Sightseeing in Agra
The famous Taj Mahal is a mausoleum dedicated to Shah Jehan’s beloved empress Mumtaz Mahal. Its name means the Crown of Palaces and it stands as a symbol of exceptional love represented in its outstanding architectural beauty. Due to its romantic aura and superior structural qualities the Taj Mahal is the most popular tourist attraction in India, and is often claimed to be the Seventh Wonder of the World.
Completed in 1659, the mausoleum became the greatest building project of Shah Jahan. Other well known constructions under his rule include the mosque and pavilion gardens within the Agra Fort, as well as the Red Fort and Jama Masjid in Delhi. It took 22 years to build the Taj Mahal. At the time, the total cost of construction surpassed 32 million Indian rupees (which allowing for inflation since then, is equivalent to around 1 billion US dollars, nowadays). Yet, by today’s standards the Taj Mahal is priceless due to its perfect architectural design, the quality of the materials used for its construction, and the fine craft-work that adorns it. There is an unconfirmed, and probably false story that Shah Jehan ordered that all the craftsmen involved in the construction had their hands cut off so that no one else could build anything so magnificent.
As the day goes by, the white makrana marble of the building displays spectacular nuances of colour with changing light conditions. The Taj Mahal glows magically in the moonlight turning it into a romantic setting making many visitors linger to admire it. Unfortunately, it is not possible to visit the Taj Mahal during the night, and those who want to enjoy the moonlight view, need to stay in a hotel with rooms facing the monument. At dawn and dusk, the Taj Mahal adopts pinkish shades, whilst in the heat of the day it looks dazzling white.
The graves of Mumtaz Mahal and of Shah Jehan are in the lower chamber of the Taj Mahal. Shah Jehan’s sarcophagus is much simpler than that of Mumtaz. It was added later when he died in 1666, after spending eight years in Agra Fort as a prisoner of his son Aurangzeb, who usurped the throne to become the next Emperor.
The Taj Mahal is inserted in a vast architectural complex, which includes a large elaborate garden, a mosque, a guest house and other structures.
The Agra Fort was built by the Mughal Emperor Akbar, between 1566 and 1573. Surrounded by 15-meter-high turreted walls and wide moats it used to be a military stronghold of the Mughal Empire. Inside, there is a mix of splendid palaces, built either in red sandstone, or in white marble. They were added by Shah Jahan, a highly creative and productive builder. The jewel-encrusted palaces from that period are linked by numerous pavilions and terraces that were designed to admire the views of the Taj Mahal, and the plains beyond. There are various fairy-tale structures worth a visit. Sheesh Mahal was the Glass Palace for the royal baths and dressing. Its walls and ceiling are adorned with mirror mosaics; the Turkish-style tubs receive water running from marble chutes. In the courtyard, there are stairs that lead to the octagonal Mussaman Burj, or Jasmine Tower. The name derives from the floral pattern mosaics that adorn the tower, where Shah Jehan spent the last years of his life. In the centre of the fort is Diwan-i–Am, which was the hall for public audiences built when Shah Jehan was in power. Forty carved pillars support the pavilion where the emperor once sat consulting with his officials and where petitioners were received. No ordinary person was allowed to move beyond Diwan-i–Am.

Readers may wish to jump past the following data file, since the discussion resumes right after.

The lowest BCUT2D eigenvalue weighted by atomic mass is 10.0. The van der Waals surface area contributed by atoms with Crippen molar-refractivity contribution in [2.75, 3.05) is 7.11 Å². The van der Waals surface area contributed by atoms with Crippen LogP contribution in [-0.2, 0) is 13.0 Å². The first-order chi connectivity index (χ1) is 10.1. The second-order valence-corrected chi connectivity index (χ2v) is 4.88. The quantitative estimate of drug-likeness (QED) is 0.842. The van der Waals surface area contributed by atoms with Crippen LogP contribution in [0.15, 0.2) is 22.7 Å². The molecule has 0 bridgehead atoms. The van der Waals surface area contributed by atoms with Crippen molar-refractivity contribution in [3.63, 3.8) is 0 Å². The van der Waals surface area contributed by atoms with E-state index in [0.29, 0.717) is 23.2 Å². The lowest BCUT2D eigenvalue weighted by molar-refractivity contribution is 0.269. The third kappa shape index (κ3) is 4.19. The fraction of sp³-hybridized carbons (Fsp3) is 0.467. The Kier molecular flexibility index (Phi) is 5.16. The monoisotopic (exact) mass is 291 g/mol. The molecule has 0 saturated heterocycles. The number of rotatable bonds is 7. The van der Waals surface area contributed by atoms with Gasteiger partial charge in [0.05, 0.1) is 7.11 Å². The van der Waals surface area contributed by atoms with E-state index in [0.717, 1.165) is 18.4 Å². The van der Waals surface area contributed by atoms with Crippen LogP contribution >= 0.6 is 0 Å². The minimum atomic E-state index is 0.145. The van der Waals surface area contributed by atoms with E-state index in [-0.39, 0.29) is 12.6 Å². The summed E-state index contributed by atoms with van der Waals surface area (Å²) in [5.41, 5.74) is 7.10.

Diwan-i-Khas, or private audience hall, was the fort's centre of power. It glittered with solid gold, silver and precious stones. It was the place where the Emperor received foreign ambassadors, dignitaries, and other important visitors.
Close to Diwan-i–Am is the Moti Masjid, the pearl mosque that was used by the royal family and attendants for private praying. From its domed ceiling once hung a huge priceless pearl.
By the mosque, are the sandstone arcades of Meena Bazaar. The bazaar used to take place around New Year. Only women, the Emperor, and a few princes were allowed to enter. Aristocratic ladies would sell exotic wares to the princes, nobles, and even to the emperor himself, giving the proceeds to charity. It was here that Shah Jehan, then a prince, met and fell in love with Mumtaz Mahal.
Fatehpur Sikri is a gigantic 16th century “utopian” city that lays deserted, 37 kilometres (23 miles) southwest of Agra. The city was planned and built by the Mughal Emperor Akbar as his capital, but was abandoned 12 years later in favour of Lahore, which served as a base to fight the threat of troublesome Afghan tribes. The story behind the foundation of Fatehpur Sikri is related to the fact that 26-year-old Akbar did not have a male heir. All his sons failed to survive, prompting Akbar to seek advice of a Sufi Muslim saint, Sheikh Salim Chisthi, who successfully prophesied that the emperor’s wives would soon produce three healthy male children. The following year, the first boy was born. He was named Salim after the saint. He would become the future Emperor Jehangir. The other two sons were born shortly afterwards. As a celebration of this event Akbar announced that a new royal capital would be built at Sikri, the home of the holy man. The construction started in 1565 and for ten years the place teemed with the empire’s best architects, masons, stone-cutters and sculptors. In 1573, it received the name Fatehpur or “City of Victory” for Akbar’s victory and annexation of Gujarat. The rising sandstone metropolis filled with palaces, pleasure domes, mosques, gardens, courtyards, bathhouses, and stables, enclosed within a circumference of some 14 kilometres. Unfortunately, people would enjoy this grandeur for only 14 years. By 1586, the water supply vanished and the population had to move out, leaving behind a deserted city.